Recognizing that digital data is more valuable than gold or oil, a panel at the CES show in Las Vegas today discussed how the public and private sectors are teaming up and using new technology to better respond to emergencies and disasters. The panel discussed how new innovations, such as smart home technology, can give emergency responders valuable data when responding to calls. The panel members also discussed how cyber-physical infrastructure is becoming just as important as physical infrastructure for local governments and first responders when responding to calls.
Chrissie Coons, a public safety liaison with the First Responder Network Authority (FirstNet), highlighted how FirstNet provides emergency responders with a nationwide, high-speed, broadband network dedicated to public safety. Ms. Coons pointed out how some emergency responders have experienced buffering and outages during emergencies. FirstNet, which was created under the Middle Class Tax Relief and Job Creation Act of 2012 as an independent authority within the National Telecommunications and Information Administration, gives public safety and emergency responders their own spectrum so that their communications do not go down during emergency.
Chris Rezendes, chief business officer with Spherical Analytics, which helps develop environmental impact solutions that combine blockchain technologies with big data and machine learning, also discussed how the private sector and the public sector can forge relationship and share valuable today. Mr. Rezendes said, “We are helping public and private entities to better manage risk.” Mr. Rezendes added, “Most of the infrastructure we use today is outdated and uses outdated models. We are realizing we have some systems that are central to all different kinds of activities.”
Spherical Analytics helped create a new marine data bank in Massachusetts using data and sensors from fishing boats to provide for more coastal resilience. Mr. Rezendes stated that through collective action, business can create a new marketplace where data can be shared, licensed, or sold. But the data has to be trustworthy and relevant.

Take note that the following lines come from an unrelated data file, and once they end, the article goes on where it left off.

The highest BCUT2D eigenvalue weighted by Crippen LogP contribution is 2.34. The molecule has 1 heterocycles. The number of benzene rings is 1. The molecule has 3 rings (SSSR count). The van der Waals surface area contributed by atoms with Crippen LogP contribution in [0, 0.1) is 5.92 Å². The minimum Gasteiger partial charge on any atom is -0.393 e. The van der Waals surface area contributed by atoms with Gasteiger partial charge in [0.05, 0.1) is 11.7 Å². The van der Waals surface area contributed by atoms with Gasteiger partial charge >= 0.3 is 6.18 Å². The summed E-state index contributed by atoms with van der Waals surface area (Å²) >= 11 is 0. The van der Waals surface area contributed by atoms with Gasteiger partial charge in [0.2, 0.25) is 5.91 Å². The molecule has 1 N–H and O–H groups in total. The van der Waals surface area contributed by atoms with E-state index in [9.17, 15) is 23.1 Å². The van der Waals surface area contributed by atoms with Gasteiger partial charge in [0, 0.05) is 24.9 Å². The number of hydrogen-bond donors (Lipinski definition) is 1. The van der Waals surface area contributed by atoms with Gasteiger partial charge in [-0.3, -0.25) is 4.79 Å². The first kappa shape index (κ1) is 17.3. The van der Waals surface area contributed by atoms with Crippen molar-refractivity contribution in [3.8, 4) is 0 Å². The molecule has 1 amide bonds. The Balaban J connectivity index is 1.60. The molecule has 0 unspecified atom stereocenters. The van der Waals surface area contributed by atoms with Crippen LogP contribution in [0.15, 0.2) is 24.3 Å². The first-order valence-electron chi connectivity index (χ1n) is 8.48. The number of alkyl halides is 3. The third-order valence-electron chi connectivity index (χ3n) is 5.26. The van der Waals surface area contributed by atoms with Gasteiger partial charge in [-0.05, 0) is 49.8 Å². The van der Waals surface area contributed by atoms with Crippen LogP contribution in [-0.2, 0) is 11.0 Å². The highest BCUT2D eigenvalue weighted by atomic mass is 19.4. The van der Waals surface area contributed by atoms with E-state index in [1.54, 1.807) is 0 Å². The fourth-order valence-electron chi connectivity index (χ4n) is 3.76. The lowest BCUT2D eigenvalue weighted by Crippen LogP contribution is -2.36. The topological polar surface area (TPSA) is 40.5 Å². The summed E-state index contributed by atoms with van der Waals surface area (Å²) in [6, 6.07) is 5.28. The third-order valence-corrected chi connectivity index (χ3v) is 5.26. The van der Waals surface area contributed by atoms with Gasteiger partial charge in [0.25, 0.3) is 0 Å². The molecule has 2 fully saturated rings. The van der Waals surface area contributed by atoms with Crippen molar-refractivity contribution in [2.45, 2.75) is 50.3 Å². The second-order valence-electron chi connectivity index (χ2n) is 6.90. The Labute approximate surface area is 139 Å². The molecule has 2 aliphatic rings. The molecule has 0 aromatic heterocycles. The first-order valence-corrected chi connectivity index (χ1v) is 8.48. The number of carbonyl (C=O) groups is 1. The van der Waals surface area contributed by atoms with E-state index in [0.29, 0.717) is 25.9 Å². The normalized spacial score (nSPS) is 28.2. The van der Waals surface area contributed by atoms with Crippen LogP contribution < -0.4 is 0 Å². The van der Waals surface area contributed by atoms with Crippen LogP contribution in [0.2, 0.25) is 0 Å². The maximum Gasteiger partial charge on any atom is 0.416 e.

Based on conversations with emergency responders at the ground level, Mr. Rezendes noted that first responders want three things with new technology: (1) better audio with hands-free and noise cancellation; (2) the best data available such as schematics and floor plans for buildings used by firefighters; and (3) a heads-up display that is cost effective and easy to use.
In Boston, for example, firefighters struggled with mapping fire hydrants. The firefighters teamed up with the academic community and others to better map hydrants and provide better building schematics, which in turn provides valuable information to the firefighters when responding to calls. Having building floor plans and building schematics in the hands of firefighters while they are in transit and responding to a call can potentially save lives and millions of dollars in property.
The technology industry is working to create new products and team up with governments to better help emergency responders, but conversations have to start at the local level. Michael Berkowitz, president of 100 Resilient Cities, which is supported by the Rockefeller Foundation and helps cities build resilience, said that cities need to need to audit and assess their current infrastructure along with their future needs. But Mr. Berkowitz also admitted that there is no “silver bullet” and that there no easy answers. Having bureaucrats, mayors, and other decision-makers meet is essential in building any how cyber-physical infrastructure. Mr. Rezendes agreed saying, “The data is one of the most important assets after the human connection, but we have to have the human connection. We have to listen to people to really understand their needs and build trust.”
The loss of digital infrastructure through terrorist attacks can cripple a city’s ability to deliver services to its citizens and respond to emergencies.
The city of Atlanta became the subject of a massive ransomware attack in 2018 that impacted the city’s ability to provide basic services. The incident knocked out essential services across multiple city departments. Mayors from all over the world should take note of the ransomware attack on Atlanta, Mr. Berkowitz said, “This is something we need to address.”
Natural disasters can also severely impact the ability of first responders to provide assistance. After Hurricane Sandy hit Puerto Rico, some critical infrastructure systems took more than one year to be repaired or replaced. Tornadoes across the American heartland have knocked out communications systems and getting communications re-established so that emergency responders can communicate is a topic priority. The longer it takes to get systems back online, the larger an impact a disaster will have, according to Ms. Coons.– Brian Craig